Diana Gabaldon Outlander Series Books 5-7

Outlander the novel

In 2008, I listened to Outlander by Diana Gabaldon on audiobook and liked it. The audiobooks are excellent; they are narrated by Davina Porter. She does such a great job that sometimes when I am reading the books, I hear her voice for the character’s. Back in November 2011, I decided to finish what I started with this series. I read Dragonfly in Amber, Voyager, and Drums of Autumn, books 2-4 of the Outlander series, and listened to some of it on audiobook too in a very short amount of time. I also read The Exile – an Outlander graphic novel in December.
I was up to chapter 22 of The Fiery Cross (Book 5) but didn’t pick it up again until this month. It was in my Kindle which never helps since I get distracted by books from the library, by movies/tv, or life.

Since I have The Scottish Prisoner from the library, I decided I should at least finish TFC before starting another Outlander universe book.

I try not to be too spoilery in my book reviews, but with a book series, it’s even harder. I have put my thoughts on the three books under the cut, but the spoilers are very mild.

As a general review of the series, the books usually start off slowly and build up momentum so they can be hard to put down. This series’ time travel aspects appeals to me greatly, and I tend to like books about characters transplanted from one era to another in fiction. It makes for fascinating drama.

I also think there was a lot of good character and historical developments at this period of the books. The characters were in Scotland, France, the Caribbean and colonial America. I find this series to be one of the better ones I have read in the last few years. They are detail-oriented, well researched, and long. Also, I really enjoy the characters; I’ve grown quite attached to almost all of them.

There are a lot of characters in this series, but they are all mostly well written. Gabaldon also has a way of balancing her five or so main characters. Giving them each perspective. I also like how flawed each of them are, but weirdly relatable even though all of them are from a different time than I have experienced.

Unlike some books in other series, Gabaldon’s endings aren’t edge of the seat cliffhangers, but they do make you intrigued about what will happen next. The endings usually prove satisfying and also set up for future things.

Onto my mini reviews of books 5 to 7.

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Boardwalk Empire Seasons 1-2

Boardwalk Empire

Season 1 – I don’t watch a lot of HBO shows or have so in the past. I missed out on “The Sopranos”, “Deadwood”, “Rome”, “The Wire” and probably a couple others I can’t name now. I do plan on watching “Game of Thrones” (have season one since it aired) after I read the book(s). I know HBO shows are critically acclaimed, but I don’t always want to watch a lot of shows with violence, nudity and general darkness. I have been more open about TV dramas this year though. I have also taken on to watching more silly CW shows than ever so I guess I can even it out with serious stuff like Homeland and Boardwalk Empire.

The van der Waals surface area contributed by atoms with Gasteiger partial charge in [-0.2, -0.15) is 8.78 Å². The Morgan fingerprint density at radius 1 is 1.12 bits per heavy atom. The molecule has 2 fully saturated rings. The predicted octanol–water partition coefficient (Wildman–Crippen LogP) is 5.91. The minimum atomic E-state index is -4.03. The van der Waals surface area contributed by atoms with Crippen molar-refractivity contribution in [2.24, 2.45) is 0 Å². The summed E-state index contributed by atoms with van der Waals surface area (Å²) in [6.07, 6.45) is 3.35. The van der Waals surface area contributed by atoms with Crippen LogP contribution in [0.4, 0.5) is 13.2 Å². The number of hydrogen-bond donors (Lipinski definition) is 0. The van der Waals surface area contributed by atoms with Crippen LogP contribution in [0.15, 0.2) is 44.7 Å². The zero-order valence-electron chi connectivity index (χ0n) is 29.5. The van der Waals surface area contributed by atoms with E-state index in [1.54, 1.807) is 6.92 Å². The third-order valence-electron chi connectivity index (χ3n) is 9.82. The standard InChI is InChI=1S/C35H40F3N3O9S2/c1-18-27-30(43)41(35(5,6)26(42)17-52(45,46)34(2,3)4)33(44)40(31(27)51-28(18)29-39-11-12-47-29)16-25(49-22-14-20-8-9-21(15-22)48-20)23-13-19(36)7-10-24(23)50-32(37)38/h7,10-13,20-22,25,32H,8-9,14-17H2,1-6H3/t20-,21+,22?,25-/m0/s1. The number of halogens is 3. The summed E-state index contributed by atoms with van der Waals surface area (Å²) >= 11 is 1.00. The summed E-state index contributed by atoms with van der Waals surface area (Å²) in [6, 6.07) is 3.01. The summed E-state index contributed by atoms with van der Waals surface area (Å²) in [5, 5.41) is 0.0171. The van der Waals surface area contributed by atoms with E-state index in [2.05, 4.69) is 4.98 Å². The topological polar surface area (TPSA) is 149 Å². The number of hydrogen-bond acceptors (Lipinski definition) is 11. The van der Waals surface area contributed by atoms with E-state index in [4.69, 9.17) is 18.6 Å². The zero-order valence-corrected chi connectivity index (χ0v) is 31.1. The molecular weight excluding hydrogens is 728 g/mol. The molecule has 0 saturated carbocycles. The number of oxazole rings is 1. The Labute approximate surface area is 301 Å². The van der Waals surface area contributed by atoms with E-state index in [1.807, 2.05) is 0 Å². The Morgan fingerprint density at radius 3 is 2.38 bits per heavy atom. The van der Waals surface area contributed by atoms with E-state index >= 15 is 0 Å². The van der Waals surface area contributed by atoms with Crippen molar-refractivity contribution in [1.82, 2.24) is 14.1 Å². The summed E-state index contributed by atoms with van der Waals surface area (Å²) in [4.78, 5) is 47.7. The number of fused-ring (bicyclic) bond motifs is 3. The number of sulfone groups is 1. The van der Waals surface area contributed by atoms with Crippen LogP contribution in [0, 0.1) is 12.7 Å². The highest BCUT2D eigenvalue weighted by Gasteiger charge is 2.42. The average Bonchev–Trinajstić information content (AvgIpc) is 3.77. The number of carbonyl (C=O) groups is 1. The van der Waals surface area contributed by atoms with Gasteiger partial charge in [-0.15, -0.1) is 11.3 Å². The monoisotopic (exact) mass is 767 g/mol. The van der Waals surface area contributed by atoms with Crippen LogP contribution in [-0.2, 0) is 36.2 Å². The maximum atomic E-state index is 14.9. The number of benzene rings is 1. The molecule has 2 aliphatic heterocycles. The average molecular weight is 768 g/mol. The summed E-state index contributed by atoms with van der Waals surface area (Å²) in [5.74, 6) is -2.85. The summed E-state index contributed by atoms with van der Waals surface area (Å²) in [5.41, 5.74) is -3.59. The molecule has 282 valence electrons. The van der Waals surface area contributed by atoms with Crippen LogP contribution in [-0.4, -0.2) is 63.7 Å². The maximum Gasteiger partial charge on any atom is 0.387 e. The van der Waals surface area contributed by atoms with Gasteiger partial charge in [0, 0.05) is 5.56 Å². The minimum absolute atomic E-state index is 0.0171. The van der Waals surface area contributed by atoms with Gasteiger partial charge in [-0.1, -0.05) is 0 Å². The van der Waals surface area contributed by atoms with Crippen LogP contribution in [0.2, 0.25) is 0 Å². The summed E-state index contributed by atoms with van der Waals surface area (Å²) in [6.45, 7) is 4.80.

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A Study in Sherlock: Stories inspired by the Holmes canon

A study in sherlock

While I do not consider myself an aficionado of the deer stalker hat wearing detective, a Sherlockian, this is my second Holmes/Conan Doyle inspired book in a month. Also, the miniseries. I must say that I do love the Holmes stories and this anthology of short stories reminds me of the good times I had listening to the audiobooks of the canon a few summers ago. Like all anthologies, I was more engaged in some stories than others, but I really liked the majority of them. They were fun. I think mysteries take to short stories well. It’s satisfying. Not all the stories are mysteries though. A couple of them went over my head in terms of references and what the author was trying to go for. In any case, I recommend it for anyone who likes the Sherlock Holmes stories. I think this is a good companion after reading the Holmes canon or watching the tv shows.

Read February 3-5, 2012.

Monthly Movies January 2012

Short reviews of movies or series I haven’t mentioned so far in the month.

Great expectations 2011Great Expectations (2011) (01 01 2012) – This is technically a TV miniseries, but I often put these in MM especially since I saw this in one big go. I could write a whole post on this new adaptation, but I will sum it up as being dark, creepy, and very faithful to the book. The casting of Anderson and Winston was good, but did not particularly warm up to Pip until third act. I prefer the 1999 BBC film with Gruffudd and Windell for Pip and Estella though this new one had better older actors and more accuracy.

The LoversThe Lovers (1994) (02 01 2012) – A Hong Kong film starring Charlie Yeung and Nicky Wu. It was really cute the first act with a very sad ending as befits the legend of the Butterfly Lovers. I’m on a Nicky Wu kick lately because of Bu Bu Jing Xin. It was interesting to see him so young in Lovers, but notice he hasn’t really aged very much at all.